HERE WE GO AGAIN: DJOKOVIC'S VISA CANCELLED, SET TO BE DEPORTED



Novak Djokovic’s Australian Open campaign appears to have been cut short for the second time in a week after his visa was cancelled again.


On Friday afternoon, Federal Immigration Minister Alex Hawke invoked his ministerial power to cancel Djokovic’s visa and have him deported from Australia.


On October 20 last year, Minister Hawke indicated that unvaccinated athletes would not be granted a visa to enter the country, and the minister has stuck true to his word.


Minister Hawke released the following statement in regards to his decision:


“Today I exercised my power under section 133C(3) of the Migration Act to cancel the visa held by Mr Novak Djokovic on health and good order grounds, on the basis that it was in the public interest to do so.


This decision followed orders by the Federal Circuit and Family Court on 10 January 2022, quashing a prior cancellation decision on procedural fairness grounds.


In making this decision, I carefully considered information provided to me by the Department of Home Affairs, the Australian Border Force and Mr Djokovic.


The Morrison Government is firmly committed to protecting Australia’s borders, particularly in relation to the COVID-19 pandemic.


I thank the officers of the Department of Home Affairs and the Australian Border Force who work every day to serve Australia’s interests in increasingly challenging operational environments.”


This is the latest twist in the tale that has dominated the news cycle since Djokovic announced he was heading Down Under on January 4.


Djokovic has had his visa cancelled on “health and good order grounds” with the minister deeming the world No. 1 a risk to the public.


According to the minister, Djokovic poses a health risk to a state that recorded 34,000 new COVID-19 cases on Friday.

It's highly likely that Djokovic and his lawyers will appeal the decision, although they are running short on time with the Australian Open to start on Monday.




If the decision is upheld it means that the nine-time Australian Open champion will be barred from entering the country for three years.

It also appears that Minister Hawke has cancelled Djokovic's visa on the same grounds that Australian Border Force personnel did when they detained the tennis star at Melbourne Airport.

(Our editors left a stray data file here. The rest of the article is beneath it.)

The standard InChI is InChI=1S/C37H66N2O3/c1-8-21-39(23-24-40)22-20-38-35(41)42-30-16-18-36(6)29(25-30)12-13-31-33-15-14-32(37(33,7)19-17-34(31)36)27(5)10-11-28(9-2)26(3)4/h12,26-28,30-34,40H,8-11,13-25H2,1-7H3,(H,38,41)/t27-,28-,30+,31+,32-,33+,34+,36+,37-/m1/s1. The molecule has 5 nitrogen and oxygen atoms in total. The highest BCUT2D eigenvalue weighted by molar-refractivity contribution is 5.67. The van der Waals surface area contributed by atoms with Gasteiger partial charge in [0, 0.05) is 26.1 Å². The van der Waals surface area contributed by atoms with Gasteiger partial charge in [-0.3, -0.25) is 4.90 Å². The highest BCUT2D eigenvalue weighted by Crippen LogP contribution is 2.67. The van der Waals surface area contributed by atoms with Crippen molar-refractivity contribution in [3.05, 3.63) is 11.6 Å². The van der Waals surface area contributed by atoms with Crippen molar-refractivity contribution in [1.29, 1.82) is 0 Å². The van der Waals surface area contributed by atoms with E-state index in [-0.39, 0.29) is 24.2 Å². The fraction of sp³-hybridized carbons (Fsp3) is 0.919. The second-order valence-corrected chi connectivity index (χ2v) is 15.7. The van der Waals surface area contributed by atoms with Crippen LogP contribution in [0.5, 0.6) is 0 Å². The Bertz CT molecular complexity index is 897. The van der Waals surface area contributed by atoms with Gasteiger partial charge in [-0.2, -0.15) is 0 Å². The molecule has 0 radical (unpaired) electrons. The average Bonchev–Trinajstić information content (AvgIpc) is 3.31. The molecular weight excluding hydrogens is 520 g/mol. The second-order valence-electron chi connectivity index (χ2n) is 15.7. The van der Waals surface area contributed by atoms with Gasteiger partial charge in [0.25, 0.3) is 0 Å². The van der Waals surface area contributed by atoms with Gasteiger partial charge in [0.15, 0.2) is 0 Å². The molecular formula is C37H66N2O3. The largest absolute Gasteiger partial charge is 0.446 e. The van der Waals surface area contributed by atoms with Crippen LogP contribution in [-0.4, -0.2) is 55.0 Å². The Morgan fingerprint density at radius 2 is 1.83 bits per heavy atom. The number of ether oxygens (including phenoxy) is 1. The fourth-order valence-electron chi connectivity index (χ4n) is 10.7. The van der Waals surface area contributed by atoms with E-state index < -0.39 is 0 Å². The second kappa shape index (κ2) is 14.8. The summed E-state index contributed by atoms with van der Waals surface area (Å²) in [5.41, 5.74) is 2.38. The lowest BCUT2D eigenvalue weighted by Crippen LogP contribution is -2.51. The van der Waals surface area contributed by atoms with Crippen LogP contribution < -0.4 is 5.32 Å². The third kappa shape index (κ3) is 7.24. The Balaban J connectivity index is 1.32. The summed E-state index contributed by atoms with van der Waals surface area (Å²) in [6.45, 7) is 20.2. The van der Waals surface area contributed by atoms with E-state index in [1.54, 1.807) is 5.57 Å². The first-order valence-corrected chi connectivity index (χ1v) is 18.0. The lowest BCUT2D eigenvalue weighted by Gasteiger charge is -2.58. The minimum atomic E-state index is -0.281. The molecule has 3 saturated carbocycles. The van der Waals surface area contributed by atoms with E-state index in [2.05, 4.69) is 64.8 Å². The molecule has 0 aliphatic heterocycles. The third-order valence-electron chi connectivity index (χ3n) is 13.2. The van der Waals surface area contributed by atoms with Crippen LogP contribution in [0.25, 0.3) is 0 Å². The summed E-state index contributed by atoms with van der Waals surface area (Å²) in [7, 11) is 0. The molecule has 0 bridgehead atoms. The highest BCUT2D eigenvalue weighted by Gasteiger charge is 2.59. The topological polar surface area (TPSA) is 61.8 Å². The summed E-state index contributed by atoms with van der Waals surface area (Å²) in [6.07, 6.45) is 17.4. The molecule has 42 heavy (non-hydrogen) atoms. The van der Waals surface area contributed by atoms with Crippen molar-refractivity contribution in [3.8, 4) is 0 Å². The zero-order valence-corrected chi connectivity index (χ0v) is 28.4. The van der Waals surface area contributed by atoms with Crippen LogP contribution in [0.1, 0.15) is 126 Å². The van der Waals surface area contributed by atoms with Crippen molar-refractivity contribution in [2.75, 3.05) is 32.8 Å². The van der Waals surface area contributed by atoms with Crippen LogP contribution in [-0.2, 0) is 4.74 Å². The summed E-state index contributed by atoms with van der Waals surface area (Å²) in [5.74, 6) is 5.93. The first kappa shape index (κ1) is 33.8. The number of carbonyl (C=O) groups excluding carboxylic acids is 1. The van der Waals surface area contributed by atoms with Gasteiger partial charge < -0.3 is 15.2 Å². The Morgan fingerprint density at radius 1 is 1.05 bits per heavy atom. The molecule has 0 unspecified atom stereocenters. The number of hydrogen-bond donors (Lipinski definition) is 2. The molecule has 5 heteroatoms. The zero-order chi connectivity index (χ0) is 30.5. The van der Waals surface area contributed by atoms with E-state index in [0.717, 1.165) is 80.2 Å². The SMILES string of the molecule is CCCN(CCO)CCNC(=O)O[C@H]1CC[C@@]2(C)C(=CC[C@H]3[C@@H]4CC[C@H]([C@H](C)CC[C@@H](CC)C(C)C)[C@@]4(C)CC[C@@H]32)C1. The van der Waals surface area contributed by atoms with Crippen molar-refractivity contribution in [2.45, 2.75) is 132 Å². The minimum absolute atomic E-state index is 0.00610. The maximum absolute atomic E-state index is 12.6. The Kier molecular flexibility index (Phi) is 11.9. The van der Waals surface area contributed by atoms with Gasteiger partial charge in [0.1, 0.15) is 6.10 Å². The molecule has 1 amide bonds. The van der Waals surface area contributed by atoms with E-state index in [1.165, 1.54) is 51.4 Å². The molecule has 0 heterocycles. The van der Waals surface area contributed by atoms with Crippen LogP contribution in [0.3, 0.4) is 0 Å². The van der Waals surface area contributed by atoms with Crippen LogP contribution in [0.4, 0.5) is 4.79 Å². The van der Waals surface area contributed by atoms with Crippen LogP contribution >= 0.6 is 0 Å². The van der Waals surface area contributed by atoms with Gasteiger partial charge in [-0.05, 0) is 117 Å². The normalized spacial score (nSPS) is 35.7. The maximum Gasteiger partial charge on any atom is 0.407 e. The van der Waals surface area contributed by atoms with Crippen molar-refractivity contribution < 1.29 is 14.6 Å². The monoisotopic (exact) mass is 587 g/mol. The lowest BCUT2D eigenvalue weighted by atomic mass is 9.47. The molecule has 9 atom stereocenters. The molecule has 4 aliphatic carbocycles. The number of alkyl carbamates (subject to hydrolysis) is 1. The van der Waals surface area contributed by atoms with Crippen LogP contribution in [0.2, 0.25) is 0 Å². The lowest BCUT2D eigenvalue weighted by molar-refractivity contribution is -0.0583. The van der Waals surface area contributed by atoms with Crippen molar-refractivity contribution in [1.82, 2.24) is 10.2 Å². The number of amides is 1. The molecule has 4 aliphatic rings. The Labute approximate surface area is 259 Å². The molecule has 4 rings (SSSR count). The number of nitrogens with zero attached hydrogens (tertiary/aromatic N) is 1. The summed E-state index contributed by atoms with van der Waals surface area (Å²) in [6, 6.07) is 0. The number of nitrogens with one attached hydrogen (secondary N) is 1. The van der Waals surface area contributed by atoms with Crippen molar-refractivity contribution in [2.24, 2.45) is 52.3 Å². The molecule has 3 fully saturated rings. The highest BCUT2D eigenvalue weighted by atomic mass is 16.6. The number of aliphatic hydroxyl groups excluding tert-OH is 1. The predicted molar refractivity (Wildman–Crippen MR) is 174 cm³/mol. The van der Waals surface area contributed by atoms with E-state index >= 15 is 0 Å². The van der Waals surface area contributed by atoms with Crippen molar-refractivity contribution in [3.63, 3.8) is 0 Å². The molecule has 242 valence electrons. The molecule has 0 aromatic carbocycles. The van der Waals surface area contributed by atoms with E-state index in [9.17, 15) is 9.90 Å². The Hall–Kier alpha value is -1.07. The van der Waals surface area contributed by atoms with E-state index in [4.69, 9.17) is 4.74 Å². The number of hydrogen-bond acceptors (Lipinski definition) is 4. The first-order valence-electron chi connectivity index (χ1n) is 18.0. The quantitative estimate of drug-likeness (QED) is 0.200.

This development is good news for the Djokovic camp who have already succeeded in fighting section 116 of the Migration Act.


The following Twitter thread explains this in great detail.


Following on from Minister Hawke’s statement, Prime Minister Scott Morrison released a statement of his own addressing the situation.


The interesting part is that it is against government policy for Prime Minister Morrison to speak about one individual's visa status.


The statement adds fuel to the fire that this whole saga has an underlying political motive from Morrison and the LNP.


You can read the full statement below:


"I note the Minister for Immigration’s decision in relation to Mr Novak Djokovic’s visa.


I understand that following careful consideration, action has been taken by the Minister to cancel Mr Djokovic’s visa held on health and good order grounds, on the basis that it was in the public interest to do so.


This pandemic has been incredibly difficult for every Australian but we have stuck together and saved lives and livelihoods.


Together we have achieved one of the lowest death rates, strongest economies and highest vaccination rates, in the world.


Australians have made many sacrifices during this pandemic, and they rightly expect the result of those sacrifices to be protected.


This is what the Minister is doing in taking this action today.


Our strong border protection policies have kept Australians safe, prior to COVID and now during the pandemic.


Due to the expected ongoing legal proceedings, I will be not be providing any further comment.”


The Australian Lawyers Alliance released the following statement in regards to the decision handed down by Minister Hawke (per The Guardian).


There is certainly more water to go under the bridge in this never-ending saga.


More to come.